Major Beauclerk

thought, that the only justification the Government could have for the appointment of a new officer was the circumstance of both the gentlemen to whom allusion had been made being totally unfit for the duty, and in such a case they would not be entitled to any compensation whatever.

The Chancellor of the Exchequer

should have left the case as it was until the discussion on the second reading of the Bill, but for the observation of the hon. and gallant Member who preceded him. He (the Chancellor of the Exchequer) did not admit the principle on which that hon. and gallant Officer had based his argument. It was a case of frequent occurrence that, on a change such as the one in question, a man competent to perform the oaths of an office of a particular description—nay, who had discharged it competently through the latter part of a life devoted to it—was found quite incompetent to discharge the enlarged duties of another office. With respect, however, to the facts, he did not think it necessary to look into them after what had been stated by the Secretary for the Trea- sury. He joined with his hon. Friend in saying that in any examination which should be called for on this subject by hon. Gentlemen opposite, they should be indulged to their very hearts' content. They should have the papers; and if the papers were not sufficient they should have what appeared in a matter of this description, where it was necessary to have an investigation of the facts, and which assumed the character of a judicial proceeding, they should have a Select Committee. The hon. Member for Middlesex (Mr. Hume) might, if he chose, apply his acute-ness and knowledge to the subject as a member of that Committee, as far at least as his vote was concerned. The hon. Baronet, the Member for Edinburghshire, should have the fullest opportunity of inquiring into the facts. He would say, that the imputations thrown out in the course of the investigation were only just if the facts supported them; but hon. Members should not have reason to complain that they had been deprived in a matter of this nature of the opportunity of contradicting it if possible. The Government had had, before now, to consolidate offices. Since Parliament had last met he had had to consolidate two most important offices the Army and Navy Pay offices. It was a painful duty to him, because it affected the future prospects of an individual; but when the Government laid before the House the consolidation which they had made he would invite hon. Gentlemen to say whether, in those arrangements, favouritism had taken place—whether there had been any discharging of old servants for the purpose of placing in their stead new ones as long as they had been competent to perform the duties of their office. The consolidation of offices had taken place in the Government of Lord Grey, and it had been continued in that of Lord Melbourne; and persons who had been in the public service had alone been discharged on the principle that they were incompetent to perform their duties. In the present case it was entirely a matter for investigation whether the individual was or was not properly competent to fill the situation he had held. If he was, then Government certainly had no right to appoint a successor; but if he was not competent, then he would say, in contradiction to the gallant Officer, that it would be the worst possible economy to continue this officer, who was incompetent to perform his duty in his office, merely for the purpose of saving a few pounds. He hoped, as far as the Government was concerned, that it would be considered that they had met this case fairly. They were willing to give all the information that could be given, and to try it before any tribunal it might suit the convenience of the House to appoint. With this explanation he trusted that the House would not agree with the observations that had been thrown out by the hon. Baronet, or lightly adopt the insinuations thrown out on the other side.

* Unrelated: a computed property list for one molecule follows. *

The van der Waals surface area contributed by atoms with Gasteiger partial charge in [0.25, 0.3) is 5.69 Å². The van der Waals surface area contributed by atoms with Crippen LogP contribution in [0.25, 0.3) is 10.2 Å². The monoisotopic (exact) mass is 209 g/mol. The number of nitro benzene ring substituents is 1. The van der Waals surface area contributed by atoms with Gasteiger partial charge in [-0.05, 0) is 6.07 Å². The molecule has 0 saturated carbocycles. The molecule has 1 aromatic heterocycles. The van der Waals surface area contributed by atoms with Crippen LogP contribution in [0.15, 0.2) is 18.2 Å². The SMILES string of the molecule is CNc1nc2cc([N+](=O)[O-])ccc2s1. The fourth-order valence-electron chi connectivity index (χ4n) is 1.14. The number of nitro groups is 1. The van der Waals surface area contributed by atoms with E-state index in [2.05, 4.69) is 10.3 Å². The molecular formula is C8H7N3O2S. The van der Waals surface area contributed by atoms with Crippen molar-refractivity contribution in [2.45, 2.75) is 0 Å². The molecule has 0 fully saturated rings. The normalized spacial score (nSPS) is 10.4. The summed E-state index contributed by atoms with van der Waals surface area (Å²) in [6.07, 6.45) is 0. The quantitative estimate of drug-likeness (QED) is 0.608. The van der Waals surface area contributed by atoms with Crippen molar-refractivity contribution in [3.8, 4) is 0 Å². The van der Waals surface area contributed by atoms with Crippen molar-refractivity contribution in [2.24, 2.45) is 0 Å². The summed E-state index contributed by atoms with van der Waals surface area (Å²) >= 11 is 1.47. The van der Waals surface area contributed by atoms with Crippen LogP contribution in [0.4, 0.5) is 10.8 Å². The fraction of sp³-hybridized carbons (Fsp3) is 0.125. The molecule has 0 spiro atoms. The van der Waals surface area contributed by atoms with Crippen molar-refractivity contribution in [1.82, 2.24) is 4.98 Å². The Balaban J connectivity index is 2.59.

Mr. Robinson

trusted the case to which attention had been called would be settled, not with reference to one side of the House or the other, but with reference solely to the public interest. He was ready to admit, that it would be miserable economy to retain incompetent persons in the public service; but if, as had been stated, either of these gentlemen to whom allusion had been made was willing and able to discharge the duties of the new consolidated office, the Government would be highly censurable if they gave the appointment to a stranger, and thus fix a new burden on the country. As the character of the Government was involved in the transaction, he should watch their conduct closely and jealously, and he considered that upon them was thrown the onus probandi that the gentlemen employed in the two offices about to be consolidated were unfit to transact the business of the new office.

Sir G. Sinclair

felt it only due to Sir Henry Jardine to repeat, that that gentleman was fully qualified for the new office, and that he courted the fullest investigation.

Leave given, and Bill brought in and read a first time.